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Medieval New York
Describing Manhattan as "Medieval" as I have in the title to this article, will no doubt seem highly inaccurate. New York City is usually thought of as reflecting the most modern of man's accomplishments. Its characteristic architecture, although derived from many sources and ages, is dominated by twentieth century art forms. But journeying on foot through its several boroughs and thousands of streets, I have discovered the lesser known corners and alleys where are perfectly preserved the spirit and forms of the architecture of bygone centuries. It may require the imagination of the photographer and the magic of the camera to transform what appears to be a prosaic, sometimes grim sight into an inspiring picture of beauty reminiscent of the Medieval Age.
Such was my experience one bright Spring day, while exploring the grounds that surround the Cathedral of St. John the Divine situated in uptown Manhattan. The park contains many buildings and monuments which reflect the influence of the Medieval epoch, not to mention the cathedral itself which upon completion will represent one of the finest examples of church architecture in our country.
I secured many fine photographs that day, but my best results were obtained quite by accident. Crossing a space between two buildings, I almost stumbled over a small bird bath in the center of which was set a small standing figure of the Saint known as St. Francis of Assisi. Time had eroded the figure, so as to bring into prominence the coarse materials of which it was cast. Over the head of the Saint gracefully arched several fronds of a rose bush.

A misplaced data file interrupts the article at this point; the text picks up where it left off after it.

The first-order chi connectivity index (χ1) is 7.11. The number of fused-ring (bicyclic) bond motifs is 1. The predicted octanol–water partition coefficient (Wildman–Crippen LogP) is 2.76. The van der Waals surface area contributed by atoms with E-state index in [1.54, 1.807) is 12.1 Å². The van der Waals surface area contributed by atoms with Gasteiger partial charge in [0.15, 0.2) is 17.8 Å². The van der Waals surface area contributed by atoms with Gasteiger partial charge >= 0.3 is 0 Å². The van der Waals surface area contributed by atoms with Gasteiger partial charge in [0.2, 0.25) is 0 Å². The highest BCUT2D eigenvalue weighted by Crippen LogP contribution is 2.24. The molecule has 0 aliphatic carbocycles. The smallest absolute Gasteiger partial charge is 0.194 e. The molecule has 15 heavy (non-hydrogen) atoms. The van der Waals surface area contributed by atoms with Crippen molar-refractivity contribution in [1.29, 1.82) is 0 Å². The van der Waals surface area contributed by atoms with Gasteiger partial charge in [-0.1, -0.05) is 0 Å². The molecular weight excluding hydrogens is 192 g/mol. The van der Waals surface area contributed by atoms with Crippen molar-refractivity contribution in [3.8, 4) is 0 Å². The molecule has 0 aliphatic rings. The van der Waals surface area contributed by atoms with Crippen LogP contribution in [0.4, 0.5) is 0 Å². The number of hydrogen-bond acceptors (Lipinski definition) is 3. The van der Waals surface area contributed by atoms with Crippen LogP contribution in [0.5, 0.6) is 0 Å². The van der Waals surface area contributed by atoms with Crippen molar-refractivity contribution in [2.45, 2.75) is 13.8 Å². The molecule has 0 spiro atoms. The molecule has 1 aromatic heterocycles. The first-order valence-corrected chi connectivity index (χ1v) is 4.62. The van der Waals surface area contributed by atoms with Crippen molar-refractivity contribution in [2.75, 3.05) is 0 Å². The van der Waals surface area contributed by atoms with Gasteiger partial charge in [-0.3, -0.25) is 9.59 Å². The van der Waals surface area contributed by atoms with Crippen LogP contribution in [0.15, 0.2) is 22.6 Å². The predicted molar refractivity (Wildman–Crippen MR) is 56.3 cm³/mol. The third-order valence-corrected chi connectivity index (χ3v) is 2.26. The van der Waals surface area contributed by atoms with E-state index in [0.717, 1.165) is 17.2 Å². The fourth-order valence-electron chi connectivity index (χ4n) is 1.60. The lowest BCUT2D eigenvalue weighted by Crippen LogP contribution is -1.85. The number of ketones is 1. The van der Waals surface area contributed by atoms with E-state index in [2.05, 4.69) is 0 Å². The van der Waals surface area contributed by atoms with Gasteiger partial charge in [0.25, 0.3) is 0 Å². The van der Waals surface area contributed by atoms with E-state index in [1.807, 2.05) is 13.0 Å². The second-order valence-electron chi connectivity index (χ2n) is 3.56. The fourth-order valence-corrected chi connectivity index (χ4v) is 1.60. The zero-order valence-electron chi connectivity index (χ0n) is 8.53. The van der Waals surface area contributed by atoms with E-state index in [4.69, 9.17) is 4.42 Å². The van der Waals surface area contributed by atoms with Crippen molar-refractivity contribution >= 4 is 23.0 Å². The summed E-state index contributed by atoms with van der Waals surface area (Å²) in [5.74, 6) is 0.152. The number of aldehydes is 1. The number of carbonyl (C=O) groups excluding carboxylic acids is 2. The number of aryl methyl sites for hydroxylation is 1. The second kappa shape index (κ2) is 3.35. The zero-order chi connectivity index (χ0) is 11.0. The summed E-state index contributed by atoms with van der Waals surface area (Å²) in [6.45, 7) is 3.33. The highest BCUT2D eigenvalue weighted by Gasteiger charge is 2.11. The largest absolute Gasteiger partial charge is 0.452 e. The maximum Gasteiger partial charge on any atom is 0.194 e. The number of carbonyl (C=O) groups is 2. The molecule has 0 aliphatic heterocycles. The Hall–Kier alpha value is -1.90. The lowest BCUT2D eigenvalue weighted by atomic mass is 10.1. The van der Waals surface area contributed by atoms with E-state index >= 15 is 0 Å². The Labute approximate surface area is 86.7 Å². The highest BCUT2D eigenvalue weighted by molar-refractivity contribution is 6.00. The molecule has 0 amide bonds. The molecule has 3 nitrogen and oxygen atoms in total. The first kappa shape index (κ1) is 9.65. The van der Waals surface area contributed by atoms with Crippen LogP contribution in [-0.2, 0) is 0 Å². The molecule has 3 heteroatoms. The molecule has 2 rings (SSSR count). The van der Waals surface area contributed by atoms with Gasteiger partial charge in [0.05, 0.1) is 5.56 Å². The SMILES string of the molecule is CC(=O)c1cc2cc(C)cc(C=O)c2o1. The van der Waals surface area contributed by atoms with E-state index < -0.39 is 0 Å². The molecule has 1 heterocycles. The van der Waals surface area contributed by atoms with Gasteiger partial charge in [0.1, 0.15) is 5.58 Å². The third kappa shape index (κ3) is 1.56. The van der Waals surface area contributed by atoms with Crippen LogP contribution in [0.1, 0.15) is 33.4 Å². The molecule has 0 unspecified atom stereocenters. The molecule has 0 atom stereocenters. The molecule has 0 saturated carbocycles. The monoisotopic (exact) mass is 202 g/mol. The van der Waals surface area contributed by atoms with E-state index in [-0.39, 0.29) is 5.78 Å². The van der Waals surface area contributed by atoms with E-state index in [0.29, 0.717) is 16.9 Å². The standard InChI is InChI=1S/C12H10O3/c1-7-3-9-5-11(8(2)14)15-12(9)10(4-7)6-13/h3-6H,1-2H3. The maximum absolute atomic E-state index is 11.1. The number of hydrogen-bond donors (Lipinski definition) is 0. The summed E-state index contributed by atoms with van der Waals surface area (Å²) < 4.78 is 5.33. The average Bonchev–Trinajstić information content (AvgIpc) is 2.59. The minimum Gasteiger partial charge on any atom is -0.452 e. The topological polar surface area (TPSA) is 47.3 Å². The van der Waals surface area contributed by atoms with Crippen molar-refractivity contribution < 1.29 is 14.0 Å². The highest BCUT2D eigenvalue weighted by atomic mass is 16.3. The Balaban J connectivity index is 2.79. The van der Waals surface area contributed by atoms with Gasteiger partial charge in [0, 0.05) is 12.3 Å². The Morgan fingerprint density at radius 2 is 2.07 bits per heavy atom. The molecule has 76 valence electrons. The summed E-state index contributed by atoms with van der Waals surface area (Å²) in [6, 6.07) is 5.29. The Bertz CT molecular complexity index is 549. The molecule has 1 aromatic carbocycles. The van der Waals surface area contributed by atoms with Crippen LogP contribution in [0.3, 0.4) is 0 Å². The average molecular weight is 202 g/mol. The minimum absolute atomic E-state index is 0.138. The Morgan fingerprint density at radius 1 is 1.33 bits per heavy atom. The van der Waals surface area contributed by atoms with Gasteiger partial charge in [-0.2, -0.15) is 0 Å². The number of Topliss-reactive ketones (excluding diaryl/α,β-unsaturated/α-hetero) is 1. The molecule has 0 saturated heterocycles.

I recognized in the scene a spiritual completeness. Humble St. Francis with arms outstretched in a humble setting. The composition I obtained is reproduced here.
Upon another occasion, I inspected the wonderful Medieval remains at the Cloisters, in Fort Tryon Park along the Hudson River. Many hundreds of fine photographs have been taken at this site, originally gathered from several European ruins. Every angle and arched walk of the building recreates the atmosphere of the medieval period. It was only after I left the museum and turned around to look at its exterior from a distance, that I secured my most interesting photograph.
I also discovered a charming Medieval setting in South Brooklyn not far from Borough Hall. The red brick houses are very old and have seen more prosperous days. Where Henry St. meets Verandah Walk a row of picturesque old houses face a narrow alley.From the deep South, Thomas Wolfe, the author, came to live in one of them and write of what he saw. From a window in the apartment he occupied a fine view can be obtained of a perfect reproduction of a 16th century bell tower. The church it was formerly part of is in disrepair. Attracted by the picturesque neighborhood, artists and writers have formed a colony and the tower has become the subject for some of their work.
Thus we see the Art forms that dominated Medieval Europe around us today, in the greatest city of the modern world. Far from being Museum objects, subjects of study by experts alone, they are part of the fabric of our daily existance.Index Of Articles About New York City